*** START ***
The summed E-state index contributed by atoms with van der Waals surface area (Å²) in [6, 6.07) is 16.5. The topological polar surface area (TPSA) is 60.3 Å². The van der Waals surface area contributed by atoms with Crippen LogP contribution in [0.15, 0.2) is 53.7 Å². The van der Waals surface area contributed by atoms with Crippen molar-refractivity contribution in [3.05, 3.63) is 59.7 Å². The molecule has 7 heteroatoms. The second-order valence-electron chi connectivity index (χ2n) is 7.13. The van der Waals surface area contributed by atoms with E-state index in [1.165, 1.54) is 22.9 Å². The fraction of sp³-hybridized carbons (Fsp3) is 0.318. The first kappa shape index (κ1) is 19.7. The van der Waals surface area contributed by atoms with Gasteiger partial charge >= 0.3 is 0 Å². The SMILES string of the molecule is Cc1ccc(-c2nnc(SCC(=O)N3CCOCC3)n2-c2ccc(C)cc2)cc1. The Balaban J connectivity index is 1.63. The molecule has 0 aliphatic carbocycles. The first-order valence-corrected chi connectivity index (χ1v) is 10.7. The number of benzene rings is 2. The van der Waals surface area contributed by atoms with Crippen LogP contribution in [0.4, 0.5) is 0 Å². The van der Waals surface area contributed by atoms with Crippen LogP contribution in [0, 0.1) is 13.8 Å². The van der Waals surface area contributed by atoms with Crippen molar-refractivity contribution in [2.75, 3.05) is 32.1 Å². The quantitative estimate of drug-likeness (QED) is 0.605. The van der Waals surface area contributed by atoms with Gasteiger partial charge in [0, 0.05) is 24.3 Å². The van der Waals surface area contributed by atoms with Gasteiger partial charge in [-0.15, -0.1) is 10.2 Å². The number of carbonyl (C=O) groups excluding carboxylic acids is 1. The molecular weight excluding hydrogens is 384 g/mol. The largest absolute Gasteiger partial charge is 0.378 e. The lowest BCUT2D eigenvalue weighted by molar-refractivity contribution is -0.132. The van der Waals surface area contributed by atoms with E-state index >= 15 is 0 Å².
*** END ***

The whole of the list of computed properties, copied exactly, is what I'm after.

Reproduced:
The summed E-state index contributed by atoms with van der Waals surface area (Å²) in [6, 6.07) is 16.5. The topological polar surface area (TPSA) is 60.3 Å². The van der Waals surface area contributed by atoms with Crippen LogP contribution in [0.15, 0.2) is 53.7 Å². The van der Waals surface area contributed by atoms with Crippen molar-refractivity contribution in [3.05, 3.63) is 59.7 Å². The molecule has 7 heteroatoms. The second-order valence-electron chi connectivity index (χ2n) is 7.13. The van der Waals surface area contributed by atoms with E-state index in [1.165, 1.54) is 22.9 Å². The fraction of sp³-hybridized carbons (Fsp3) is 0.318. The first kappa shape index (κ1) is 19.7. The van der Waals surface area contributed by atoms with Gasteiger partial charge >= 0.3 is 0 Å². The SMILES string of the molecule is Cc1ccc(-c2nnc(SCC(=O)N3CCOCC3)n2-c2ccc(C)cc2)cc1. The Balaban J connectivity index is 1.63. The molecule has 0 aliphatic carbocycles. The first-order valence-corrected chi connectivity index (χ1v) is 10.7. The number of benzene rings is 2. The van der Waals surface area contributed by atoms with Crippen LogP contribution in [0.4, 0.5) is 0 Å². The van der Waals surface area contributed by atoms with Crippen LogP contribution in [0, 0.1) is 13.8 Å². The van der Waals surface area contributed by atoms with Crippen molar-refractivity contribution in [2.75, 3.05) is 32.1 Å². The quantitative estimate of drug-likeness (QED) is 0.605. The van der Waals surface area contributed by atoms with Gasteiger partial charge in [0, 0.05) is 24.3 Å². The van der Waals surface area contributed by atoms with Gasteiger partial charge in [-0.15, -0.1) is 10.2 Å². The number of carbonyl (C=O) groups excluding carboxylic acids is 1. The molecular weight excluding hydrogens is 384 g/mol. The largest absolute Gasteiger partial charge is 0.378 e. The lowest BCUT2D eigenvalue weighted by molar-refractivity contribution is -0.132. The van der Waals surface area contributed by atoms with E-state index >= 15 is 0 Å².